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Bad sales numbers? Don’t take it personally; your questions sucked

18 Comments
By Jason de Luca

We’ve all been there, Friday night, 6:08 p.m., before a 3-day weekend, shiny new pen in one hand, empty tin cup in the other. Deal gone, and with it, three weeks of hard work and the prospect of three more hitting the bricks, hoping to get something going before the quarter, and your meal ticket, ends.

Strong numbers and steady growth are like trying to nail Jello to the wall.

Don’t take it personally, don’t blame the economy, your client’s procurement process, their APAC Director, illuminati, the CIA, bad genes or your boss. Your questions sucked, and if you practiced & used better questions, you would have saved time, and a round-trip up the wrong tree. (Been there myself, I feel your pain).

Proper study of questions, role-playing, and research will help you to:

  1. Stop “acting” like you are selling something, so you can be yourself and confident.

  2. Keep quiet and have the CLIENT talk most of the time.

  3. Qualify the buyer, build rapport, and close more deals.

  4. Speed up the process (whichever way it ends up going) by being brave and breaking any silent pauses.

Here are some questions that you can use as is, or use for role-playing when preparing to meet clients, that I have found to be useful.

  1. Find the economic buyer: The person with the “the trigger” and correct finger. If the person you are talking to has to ask “Daddy,” they are not the economic buyer.

-- Who has initiated this request for service/product purchase/new hire? -- Whose budget will pay for this project/service/product? -- Do we need anyone else’s approval? -- Who can immediately approve this project/budget/expenditure? -- If you and I were to agree on deliverables/delivery date/start date, could we/he/she begin tomorrow?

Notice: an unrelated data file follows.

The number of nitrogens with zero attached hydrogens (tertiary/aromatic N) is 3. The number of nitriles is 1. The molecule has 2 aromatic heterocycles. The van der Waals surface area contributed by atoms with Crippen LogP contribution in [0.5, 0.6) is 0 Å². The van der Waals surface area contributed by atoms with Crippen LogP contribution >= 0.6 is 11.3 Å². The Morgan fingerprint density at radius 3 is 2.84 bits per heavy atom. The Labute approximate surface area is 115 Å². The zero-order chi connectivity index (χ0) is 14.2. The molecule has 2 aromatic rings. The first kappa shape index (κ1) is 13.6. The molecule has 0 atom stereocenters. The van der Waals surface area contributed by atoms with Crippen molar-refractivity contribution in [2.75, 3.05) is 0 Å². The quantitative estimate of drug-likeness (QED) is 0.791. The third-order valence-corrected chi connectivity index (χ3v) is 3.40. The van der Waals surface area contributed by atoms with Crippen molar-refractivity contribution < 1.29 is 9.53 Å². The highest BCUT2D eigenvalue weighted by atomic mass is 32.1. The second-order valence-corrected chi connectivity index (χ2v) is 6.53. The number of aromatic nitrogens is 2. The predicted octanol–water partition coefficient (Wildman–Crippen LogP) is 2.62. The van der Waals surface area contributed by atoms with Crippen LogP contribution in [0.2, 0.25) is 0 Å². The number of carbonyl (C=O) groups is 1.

1. Find the budget range: No, we won’t be “crossing that bridge when we get there” because “we” can’t swim that far. These questions will help you to get closer to what number the economic buyer actually has.

-- In the interest of your time, is there a fixed range to work within? -- What are the expected results of this investment? -- How much are you prepared to invest to gain these (outline) results?

  1. One way or the other, CLOSE IT: Signing the deal and moving forward, or dropping it, and getting on with other deals.

-- Once you have the right proposal, how soon can we start? -- Is there anything preventing us to work together? -- Can we start the project this week/deliver this month Friday? -- Can I start preliminary meetings with managers onsite this afternoon?

There is a reason why a question has a hook in it; it’s to get the “point.” Questions will give you confidence and help you to speed up the sales process, saving both your clients and you time.

The writer is managing director of Smart Partners KK, a company that offers sales training, consulting, business strategy and financial planning advice.

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18 Comments
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Another insightful article - this de Luca guy is right on the money with his advice.